Recently we got a question about whether the Korean court permits a divorce filing even when both parties are foreign nationals. The questioner was in a situation where she lived in Korea but the spouse did not. Here is a short and general answer.
In principle, the Korean court accepts international divorce filing only when the defendant has a residence in Korea, even though there could be some excepts to this rule of thumb. The Supreme Court of South Korea, however, held that as an exception to this general rule the court should accept the divorce filing when (i) the plaintiff fails to locate the defendant or (ii) the defendant who has no residence in Korea answers the lawsuit filed in a Korean court.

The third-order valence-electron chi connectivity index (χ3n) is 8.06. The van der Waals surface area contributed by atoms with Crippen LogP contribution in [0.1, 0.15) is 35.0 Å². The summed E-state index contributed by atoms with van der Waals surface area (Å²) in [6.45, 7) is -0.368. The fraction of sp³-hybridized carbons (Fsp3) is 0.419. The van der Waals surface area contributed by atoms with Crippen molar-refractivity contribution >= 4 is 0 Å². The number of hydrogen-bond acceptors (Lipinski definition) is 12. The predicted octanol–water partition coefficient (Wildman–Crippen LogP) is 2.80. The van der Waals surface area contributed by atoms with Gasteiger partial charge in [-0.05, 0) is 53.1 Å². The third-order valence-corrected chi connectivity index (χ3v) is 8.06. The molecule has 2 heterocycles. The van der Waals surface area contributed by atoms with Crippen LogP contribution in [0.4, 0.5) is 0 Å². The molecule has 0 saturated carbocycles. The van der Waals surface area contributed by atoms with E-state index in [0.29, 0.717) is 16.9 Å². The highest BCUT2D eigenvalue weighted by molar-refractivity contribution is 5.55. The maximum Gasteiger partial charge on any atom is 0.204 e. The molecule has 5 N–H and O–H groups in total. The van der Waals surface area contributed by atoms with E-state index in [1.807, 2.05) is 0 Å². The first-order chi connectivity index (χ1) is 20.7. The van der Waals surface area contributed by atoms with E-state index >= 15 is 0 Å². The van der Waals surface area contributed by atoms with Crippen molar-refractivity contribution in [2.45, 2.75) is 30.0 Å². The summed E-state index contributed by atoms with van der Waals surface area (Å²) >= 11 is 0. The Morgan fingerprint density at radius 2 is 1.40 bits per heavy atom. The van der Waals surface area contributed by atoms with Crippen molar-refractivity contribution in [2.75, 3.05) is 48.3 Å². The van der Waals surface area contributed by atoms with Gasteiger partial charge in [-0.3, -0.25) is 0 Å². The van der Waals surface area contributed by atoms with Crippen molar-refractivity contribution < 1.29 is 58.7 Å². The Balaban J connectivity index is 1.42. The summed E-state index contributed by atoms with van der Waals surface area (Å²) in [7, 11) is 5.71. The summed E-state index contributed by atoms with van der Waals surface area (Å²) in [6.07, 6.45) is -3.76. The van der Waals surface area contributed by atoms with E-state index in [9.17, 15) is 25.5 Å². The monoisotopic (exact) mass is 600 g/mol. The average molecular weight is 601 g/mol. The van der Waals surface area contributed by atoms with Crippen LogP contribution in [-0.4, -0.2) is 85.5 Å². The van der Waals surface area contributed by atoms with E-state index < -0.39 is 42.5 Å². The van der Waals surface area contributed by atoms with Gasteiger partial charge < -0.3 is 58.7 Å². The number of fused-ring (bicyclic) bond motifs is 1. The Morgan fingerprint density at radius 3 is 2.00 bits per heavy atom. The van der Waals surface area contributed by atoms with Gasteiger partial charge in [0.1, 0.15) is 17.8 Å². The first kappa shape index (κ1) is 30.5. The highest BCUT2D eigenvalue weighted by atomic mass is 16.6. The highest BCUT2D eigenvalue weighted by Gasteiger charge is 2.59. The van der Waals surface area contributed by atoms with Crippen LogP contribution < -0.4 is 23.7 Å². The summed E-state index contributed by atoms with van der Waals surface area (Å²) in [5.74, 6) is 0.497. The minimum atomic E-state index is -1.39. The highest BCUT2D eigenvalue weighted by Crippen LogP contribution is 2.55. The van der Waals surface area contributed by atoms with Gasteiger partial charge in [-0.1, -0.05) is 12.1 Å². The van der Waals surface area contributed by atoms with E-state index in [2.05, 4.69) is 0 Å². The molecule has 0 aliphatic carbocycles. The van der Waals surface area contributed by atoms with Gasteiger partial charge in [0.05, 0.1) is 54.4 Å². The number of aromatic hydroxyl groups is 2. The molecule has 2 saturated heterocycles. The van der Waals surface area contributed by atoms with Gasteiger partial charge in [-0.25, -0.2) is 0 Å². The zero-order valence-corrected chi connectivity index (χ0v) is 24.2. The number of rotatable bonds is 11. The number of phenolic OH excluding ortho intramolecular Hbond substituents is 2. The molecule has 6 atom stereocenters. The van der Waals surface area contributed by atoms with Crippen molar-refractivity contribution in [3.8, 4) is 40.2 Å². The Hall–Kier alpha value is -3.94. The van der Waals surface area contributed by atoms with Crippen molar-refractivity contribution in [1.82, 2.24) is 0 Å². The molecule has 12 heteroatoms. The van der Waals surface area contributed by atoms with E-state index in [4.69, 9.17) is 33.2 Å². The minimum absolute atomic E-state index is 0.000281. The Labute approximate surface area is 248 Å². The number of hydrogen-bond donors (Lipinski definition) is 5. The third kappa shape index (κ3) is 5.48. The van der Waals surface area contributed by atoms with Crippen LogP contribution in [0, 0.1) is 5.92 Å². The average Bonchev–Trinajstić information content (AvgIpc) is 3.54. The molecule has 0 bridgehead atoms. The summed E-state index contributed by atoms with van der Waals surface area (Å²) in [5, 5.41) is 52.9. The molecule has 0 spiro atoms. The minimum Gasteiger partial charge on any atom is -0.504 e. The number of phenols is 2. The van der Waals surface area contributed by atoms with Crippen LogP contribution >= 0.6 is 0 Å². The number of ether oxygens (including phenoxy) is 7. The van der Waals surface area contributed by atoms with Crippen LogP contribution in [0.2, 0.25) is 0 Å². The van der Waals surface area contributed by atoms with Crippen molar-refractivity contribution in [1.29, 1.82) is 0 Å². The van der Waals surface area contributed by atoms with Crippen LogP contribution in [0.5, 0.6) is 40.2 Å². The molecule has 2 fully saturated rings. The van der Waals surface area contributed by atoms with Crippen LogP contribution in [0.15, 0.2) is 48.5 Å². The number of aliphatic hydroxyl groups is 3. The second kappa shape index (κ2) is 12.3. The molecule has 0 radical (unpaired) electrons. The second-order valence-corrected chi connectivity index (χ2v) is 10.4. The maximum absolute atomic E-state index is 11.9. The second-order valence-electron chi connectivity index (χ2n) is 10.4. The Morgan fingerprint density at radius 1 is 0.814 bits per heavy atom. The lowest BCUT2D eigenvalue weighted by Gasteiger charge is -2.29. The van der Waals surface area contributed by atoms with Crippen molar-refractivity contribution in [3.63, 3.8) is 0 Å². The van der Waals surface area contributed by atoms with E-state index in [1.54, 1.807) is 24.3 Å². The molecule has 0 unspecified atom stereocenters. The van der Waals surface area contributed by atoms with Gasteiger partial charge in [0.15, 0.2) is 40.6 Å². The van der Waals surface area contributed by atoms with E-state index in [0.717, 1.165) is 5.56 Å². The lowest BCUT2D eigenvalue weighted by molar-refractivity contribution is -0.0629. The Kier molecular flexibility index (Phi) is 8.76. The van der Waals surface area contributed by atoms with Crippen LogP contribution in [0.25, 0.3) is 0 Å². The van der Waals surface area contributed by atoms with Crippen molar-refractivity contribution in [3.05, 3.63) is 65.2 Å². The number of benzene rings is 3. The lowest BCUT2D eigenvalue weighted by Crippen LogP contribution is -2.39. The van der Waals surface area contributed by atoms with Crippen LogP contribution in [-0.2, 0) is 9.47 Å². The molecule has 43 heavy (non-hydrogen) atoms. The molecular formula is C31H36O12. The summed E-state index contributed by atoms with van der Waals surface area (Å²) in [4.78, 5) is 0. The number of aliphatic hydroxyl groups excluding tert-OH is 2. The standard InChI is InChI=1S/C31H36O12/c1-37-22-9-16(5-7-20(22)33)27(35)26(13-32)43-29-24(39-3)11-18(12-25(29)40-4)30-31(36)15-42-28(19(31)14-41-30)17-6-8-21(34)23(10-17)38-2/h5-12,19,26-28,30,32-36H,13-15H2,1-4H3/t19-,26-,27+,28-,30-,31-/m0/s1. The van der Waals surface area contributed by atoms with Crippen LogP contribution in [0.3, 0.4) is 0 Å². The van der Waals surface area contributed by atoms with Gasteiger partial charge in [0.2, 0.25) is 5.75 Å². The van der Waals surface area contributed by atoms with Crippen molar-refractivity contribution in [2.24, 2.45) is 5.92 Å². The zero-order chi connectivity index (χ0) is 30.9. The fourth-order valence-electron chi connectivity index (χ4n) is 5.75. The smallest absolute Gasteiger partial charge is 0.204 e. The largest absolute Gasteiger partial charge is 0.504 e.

Thus, if you do not know where the spouse currently lives but still need to get divorced, you can file a divorce lawsuit to a Korean family court. This is quite helpful to the foreign people who had been married to Korean persons but moved back to their home countries with the marriage not working well. Or a foreign person living in Korea whose spouse, who is also a foreigner, left Korea permanently can benefit from this judicial policy of Korean family court. In this regard, our office had represented a Canadian male and successfully got a divorce decree from